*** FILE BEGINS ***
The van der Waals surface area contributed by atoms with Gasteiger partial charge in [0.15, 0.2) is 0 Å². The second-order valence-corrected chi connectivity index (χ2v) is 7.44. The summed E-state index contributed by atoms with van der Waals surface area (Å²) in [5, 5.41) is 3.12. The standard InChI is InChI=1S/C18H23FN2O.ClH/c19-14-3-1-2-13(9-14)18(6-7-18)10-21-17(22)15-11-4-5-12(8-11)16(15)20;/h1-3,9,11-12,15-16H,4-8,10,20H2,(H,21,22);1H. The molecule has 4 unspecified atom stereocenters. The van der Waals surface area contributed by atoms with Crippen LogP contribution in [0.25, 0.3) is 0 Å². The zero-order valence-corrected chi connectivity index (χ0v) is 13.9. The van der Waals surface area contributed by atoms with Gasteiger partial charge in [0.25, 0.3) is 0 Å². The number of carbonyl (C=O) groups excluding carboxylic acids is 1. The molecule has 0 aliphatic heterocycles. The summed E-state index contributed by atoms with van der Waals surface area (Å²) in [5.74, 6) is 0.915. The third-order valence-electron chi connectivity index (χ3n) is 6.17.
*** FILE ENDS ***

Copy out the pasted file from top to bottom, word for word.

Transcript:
The van der Waals surface area contributed by atoms with Gasteiger partial charge in [0.15, 0.2) is 0 Å². The second-order valence-corrected chi connectivity index (χ2v) is 7.44. The summed E-state index contributed by atoms with van der Waals surface area (Å²) in [5, 5.41) is 3.12. The standard InChI is InChI=1S/C18H23FN2O.ClH/c19-14-3-1-2-13(9-14)18(6-7-18)10-21-17(22)15-11-4-5-12(8-11)16(15)20;/h1-3,9,11-12,15-16H,4-8,10,20H2,(H,21,22);1H. The molecule has 4 unspecified atom stereocenters. The van der Waals surface area contributed by atoms with Crippen LogP contribution in [0.25, 0.3) is 0 Å². The zero-order valence-corrected chi connectivity index (χ0v) is 13.9. The van der Waals surface area contributed by atoms with Gasteiger partial charge in [0.25, 0.3) is 0 Å². The number of carbonyl (C=O) groups excluding carboxylic acids is 1. The molecule has 0 aliphatic heterocycles. The summed E-state index contributed by atoms with van der Waals surface area (Å²) in [5.74, 6) is 0.915. The third-order valence-electron chi connectivity index (χ3n) is 6.17.